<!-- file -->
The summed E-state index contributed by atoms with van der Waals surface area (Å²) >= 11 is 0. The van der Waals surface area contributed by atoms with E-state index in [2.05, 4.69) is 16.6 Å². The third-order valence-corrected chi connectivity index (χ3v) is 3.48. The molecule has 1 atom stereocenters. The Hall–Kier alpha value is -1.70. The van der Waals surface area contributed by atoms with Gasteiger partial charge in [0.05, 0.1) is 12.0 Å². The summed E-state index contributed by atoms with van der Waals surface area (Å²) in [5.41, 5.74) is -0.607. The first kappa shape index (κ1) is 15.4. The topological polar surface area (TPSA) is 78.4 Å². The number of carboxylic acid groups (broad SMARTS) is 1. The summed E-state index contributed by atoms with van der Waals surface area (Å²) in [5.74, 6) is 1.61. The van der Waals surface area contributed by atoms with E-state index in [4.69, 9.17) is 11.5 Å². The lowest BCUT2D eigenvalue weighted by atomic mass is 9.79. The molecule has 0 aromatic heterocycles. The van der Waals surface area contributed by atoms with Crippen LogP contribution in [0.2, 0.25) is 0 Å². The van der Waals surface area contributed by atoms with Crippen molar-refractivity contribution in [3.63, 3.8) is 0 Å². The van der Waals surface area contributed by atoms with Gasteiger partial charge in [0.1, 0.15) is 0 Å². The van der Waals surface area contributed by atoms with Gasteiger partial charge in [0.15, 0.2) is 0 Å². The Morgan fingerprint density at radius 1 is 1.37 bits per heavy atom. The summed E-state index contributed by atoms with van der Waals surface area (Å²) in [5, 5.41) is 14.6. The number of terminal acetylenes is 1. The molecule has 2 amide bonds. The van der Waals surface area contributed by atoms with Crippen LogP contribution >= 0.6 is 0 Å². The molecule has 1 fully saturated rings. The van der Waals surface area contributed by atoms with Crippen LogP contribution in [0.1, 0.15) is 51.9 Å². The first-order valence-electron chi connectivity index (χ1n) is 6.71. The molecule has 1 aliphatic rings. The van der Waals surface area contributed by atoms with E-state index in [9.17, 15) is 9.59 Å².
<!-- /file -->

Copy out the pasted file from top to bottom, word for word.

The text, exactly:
The summed E-state index contributed by atoms with van der Waals surface area (Å²) >= 11 is 0. The van der Waals surface area contributed by atoms with E-state index in [2.05, 4.69) is 16.6 Å². The third-order valence-corrected chi connectivity index (χ3v) is 3.48. The molecule has 1 atom stereocenters. The Hall–Kier alpha value is -1.70. The van der Waals surface area contributed by atoms with Gasteiger partial charge in [0.05, 0.1) is 12.0 Å². The summed E-state index contributed by atoms with van der Waals surface area (Å²) in [5.41, 5.74) is -0.607. The first kappa shape index (κ1) is 15.4. The topological polar surface area (TPSA) is 78.4 Å². The number of carboxylic acid groups (broad SMARTS) is 1. The summed E-state index contributed by atoms with van der Waals surface area (Å²) in [5.74, 6) is 1.61. The van der Waals surface area contributed by atoms with E-state index in [4.69, 9.17) is 11.5 Å². The lowest BCUT2D eigenvalue weighted by atomic mass is 9.79. The molecule has 0 aromatic heterocycles. The van der Waals surface area contributed by atoms with Crippen LogP contribution in [0.2, 0.25) is 0 Å². The van der Waals surface area contributed by atoms with Crippen molar-refractivity contribution in [3.63, 3.8) is 0 Å². The van der Waals surface area contributed by atoms with Gasteiger partial charge in [0.1, 0.15) is 0 Å². The van der Waals surface area contributed by atoms with Gasteiger partial charge in [0.15, 0.2) is 0 Å². The Morgan fingerprint density at radius 1 is 1.37 bits per heavy atom. The summed E-state index contributed by atoms with van der Waals surface area (Å²) in [5, 5.41) is 14.6. The number of terminal acetylenes is 1. The molecule has 2 amide bonds. The van der Waals surface area contributed by atoms with Crippen LogP contribution >= 0.6 is 0 Å². The molecule has 1 fully saturated rings. The van der Waals surface area contributed by atoms with Crippen LogP contribution in [0.1, 0.15) is 51.9 Å². The first-order valence-electron chi connectivity index (χ1n) is 6.71. The molecule has 1 aliphatic rings. The van der Waals surface area contributed by atoms with E-state index in [9.17, 15) is 9.59 Å².